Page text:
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Nordkyn Nordkyn
Photo: Christopher Butler

Where nature rules

On the Nordkyn peninsula, the northernmost region on the European mainland, you can enjoy beautiful scenery, world class fishing, Arctic adventures and Sami experiences.

On Nordkyn the distance between the mountain plain and the coast is short, and there are mere seconds between the calm and the storm. Exotic fishing villages and majestic vistas are hallmarks of the peninsula, but you will also find beaches, lighthouses and quaint fjords.

The abundance of fish in the Barents Sea induced people to settle on Nordkyn as early as the end of the last Ice Age, and the riches of the sea continue to sustain the region to this day. Be a fisherman for a day and learn the trade from the professionals, join a deep sea fishing tour, or hire a boat and try your luck on your own. In its simplest form, ocean fishing is just a matter of casting the lure from the local wharf or jetty. And what tastes better than a fresh meal straight from the sea? Halibut, cod and king crab are some of the delicacies that abound in the waters here. 

Nordkyn is the place for setting out on foot and discovering the many well-marked hiking trails in the area. The entire region is ideal for hiking trips for both experienced and inexperienced hikers – and you can be sure that the tranquillity, vast open spaces and the horizons will affect you in some way. Go on a hike in the middle of the night and let the northern Norwegian landscape show you its true colours. The bright night light gives the mountains a magical look. 

The main villages on the peninsula are Mehamn, Gamvik, and Kjøllefjord – all located on the northern shore. There is evidence of settlement in the region as long ago as 10 000 years, and the Sami have had a long presence in the area. If you want to experience the Sami culture, there are many cultural tours available. You can also make reservations for an authentic Sami dinner in a lavvu, and even book an overnight stay in one.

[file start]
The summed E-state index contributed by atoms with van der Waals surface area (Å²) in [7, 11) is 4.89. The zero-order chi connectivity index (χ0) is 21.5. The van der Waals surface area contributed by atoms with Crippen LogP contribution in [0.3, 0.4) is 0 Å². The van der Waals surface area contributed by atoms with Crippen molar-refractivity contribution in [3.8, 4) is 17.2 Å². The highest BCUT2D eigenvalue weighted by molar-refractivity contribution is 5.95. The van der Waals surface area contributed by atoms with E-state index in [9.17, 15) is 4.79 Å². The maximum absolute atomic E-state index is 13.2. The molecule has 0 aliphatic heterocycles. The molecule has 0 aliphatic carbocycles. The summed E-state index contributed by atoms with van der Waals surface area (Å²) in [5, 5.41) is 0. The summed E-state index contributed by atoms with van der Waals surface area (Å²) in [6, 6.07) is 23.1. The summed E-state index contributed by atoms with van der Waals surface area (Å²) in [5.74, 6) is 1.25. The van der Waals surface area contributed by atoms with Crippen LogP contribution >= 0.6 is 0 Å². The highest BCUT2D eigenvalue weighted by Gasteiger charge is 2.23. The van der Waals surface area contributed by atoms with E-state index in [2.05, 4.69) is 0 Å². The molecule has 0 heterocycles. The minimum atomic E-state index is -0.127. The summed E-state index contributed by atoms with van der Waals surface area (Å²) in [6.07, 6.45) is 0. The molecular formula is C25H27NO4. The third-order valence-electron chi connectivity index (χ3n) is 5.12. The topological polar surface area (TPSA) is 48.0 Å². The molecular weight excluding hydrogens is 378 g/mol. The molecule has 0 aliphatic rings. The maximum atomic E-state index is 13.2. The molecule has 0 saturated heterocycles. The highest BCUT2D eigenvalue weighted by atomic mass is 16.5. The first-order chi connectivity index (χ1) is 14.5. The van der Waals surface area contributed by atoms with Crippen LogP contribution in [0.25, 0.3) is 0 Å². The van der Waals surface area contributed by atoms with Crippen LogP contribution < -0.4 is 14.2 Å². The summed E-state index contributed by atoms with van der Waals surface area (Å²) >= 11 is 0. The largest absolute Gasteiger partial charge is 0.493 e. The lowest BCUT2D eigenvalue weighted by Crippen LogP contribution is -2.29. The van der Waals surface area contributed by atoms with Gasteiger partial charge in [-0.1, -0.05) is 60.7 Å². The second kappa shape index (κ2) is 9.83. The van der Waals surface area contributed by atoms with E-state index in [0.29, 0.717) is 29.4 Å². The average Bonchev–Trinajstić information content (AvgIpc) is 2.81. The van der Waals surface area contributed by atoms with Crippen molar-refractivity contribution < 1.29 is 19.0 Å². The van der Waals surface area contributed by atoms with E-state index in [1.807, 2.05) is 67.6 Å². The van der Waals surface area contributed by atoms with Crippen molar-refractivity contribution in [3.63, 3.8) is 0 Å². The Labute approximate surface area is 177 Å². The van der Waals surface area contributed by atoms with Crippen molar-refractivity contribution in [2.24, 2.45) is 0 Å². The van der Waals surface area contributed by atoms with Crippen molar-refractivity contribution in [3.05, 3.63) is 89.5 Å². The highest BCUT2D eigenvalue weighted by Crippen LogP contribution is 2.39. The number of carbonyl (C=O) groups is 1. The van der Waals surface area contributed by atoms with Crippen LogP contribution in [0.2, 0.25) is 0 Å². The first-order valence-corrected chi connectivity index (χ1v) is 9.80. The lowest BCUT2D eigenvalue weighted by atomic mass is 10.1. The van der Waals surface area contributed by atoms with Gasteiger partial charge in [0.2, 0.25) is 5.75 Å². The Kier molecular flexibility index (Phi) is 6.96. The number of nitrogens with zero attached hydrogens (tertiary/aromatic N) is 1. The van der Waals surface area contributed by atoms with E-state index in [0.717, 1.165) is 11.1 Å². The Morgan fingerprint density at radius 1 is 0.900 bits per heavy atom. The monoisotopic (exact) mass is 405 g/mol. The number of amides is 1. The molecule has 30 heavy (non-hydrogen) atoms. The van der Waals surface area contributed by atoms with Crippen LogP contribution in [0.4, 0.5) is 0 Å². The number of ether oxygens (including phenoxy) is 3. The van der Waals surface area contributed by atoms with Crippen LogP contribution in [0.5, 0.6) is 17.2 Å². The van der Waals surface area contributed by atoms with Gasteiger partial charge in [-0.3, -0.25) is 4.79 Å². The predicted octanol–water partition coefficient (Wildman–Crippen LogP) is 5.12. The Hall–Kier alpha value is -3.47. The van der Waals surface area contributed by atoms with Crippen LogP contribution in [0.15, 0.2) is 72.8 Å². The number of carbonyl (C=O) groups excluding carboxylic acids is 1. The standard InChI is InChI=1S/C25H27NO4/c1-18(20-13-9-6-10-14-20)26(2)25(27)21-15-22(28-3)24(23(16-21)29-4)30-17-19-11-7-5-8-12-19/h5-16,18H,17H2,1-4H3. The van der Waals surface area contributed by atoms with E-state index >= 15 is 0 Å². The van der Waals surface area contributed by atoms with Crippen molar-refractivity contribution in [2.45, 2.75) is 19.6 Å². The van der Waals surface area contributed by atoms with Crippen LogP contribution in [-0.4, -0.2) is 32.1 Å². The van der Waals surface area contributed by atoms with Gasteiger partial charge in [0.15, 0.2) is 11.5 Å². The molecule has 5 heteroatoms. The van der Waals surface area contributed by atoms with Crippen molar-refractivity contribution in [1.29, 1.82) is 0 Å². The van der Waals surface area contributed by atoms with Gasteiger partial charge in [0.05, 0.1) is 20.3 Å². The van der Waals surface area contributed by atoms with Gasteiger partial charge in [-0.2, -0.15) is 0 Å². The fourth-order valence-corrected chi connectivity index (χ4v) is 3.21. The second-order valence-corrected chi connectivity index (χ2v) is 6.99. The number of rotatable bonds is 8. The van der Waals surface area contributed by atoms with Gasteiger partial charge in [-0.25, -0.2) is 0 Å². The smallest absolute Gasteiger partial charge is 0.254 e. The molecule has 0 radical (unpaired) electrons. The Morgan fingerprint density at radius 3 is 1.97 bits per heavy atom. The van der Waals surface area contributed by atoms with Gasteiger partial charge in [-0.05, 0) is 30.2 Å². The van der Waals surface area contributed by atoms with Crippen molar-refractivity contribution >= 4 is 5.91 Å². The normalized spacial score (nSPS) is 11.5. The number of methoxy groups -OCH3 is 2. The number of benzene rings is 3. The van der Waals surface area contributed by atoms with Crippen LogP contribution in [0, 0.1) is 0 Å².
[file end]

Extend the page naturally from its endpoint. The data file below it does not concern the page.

Nordkyn is known for its surreal light conditions and temperamental weather. Although in a subarctic climate, Nordkyn is surprisingly mild considering its location on the 71st parallel. The summer is short and cool, but the midnight sun ensures constant daylight. During winter temperatures rarely fall much below zero for any considerable length of time, but polar lows and snowstorms are common – and the weather can change very quickly.

But like we say in Norway; “there’s no such thing as bad weather, only inappropriate clothes”. In the winter you can enjoy many miles of marked cross-country trails, try your hand at snowshoeing or join a snowmobile trip over snow-covered, vast rolling hills and lakes. Just imagine doing this with the northern lights dancing above your head … 

Tor Petter Krogh
Christoffer Robin Jensen
Monika Nutz
Ørjan Bertelsen

Things to do

Northern lights forecast

Getting here and around

By plane:
  • Mehamn Airport, which serves the peninsula and surrounding area, has daily scheduled flights to/from Tromsø, Hammerfest and Vadsø.
  • There are also year-round direct flights from Oslo and other major cities to Kirkenes, from where you can reach Nordkyn with Hurtigruten or by road.
  • Another option is direct flights from Oslo to Alta and continuing by car or bus.
By road:
  • Bus routes from Lakselv and points beyond run daily to Nordkyn.
  • The road to Nordkyn (county road 888) connects the villages of Gamvik, Mehamn, and Lebesby to the E6 highway at the base of the peninsula, and from there it continues on to the towns of Kirkenes in the east and Alta in the west.
  • Several rental agencies provide cars in Lakselv, Vadsø, Kirkenes and Alta.
By boat:
  • The famous Hurtigruten, The Norwegian Coastal Voyage, calls at the ports of Kjøllefjord and Mehamn twice a day.
  • The journey between Kjøllefjord and Mehamn takes about two hours.

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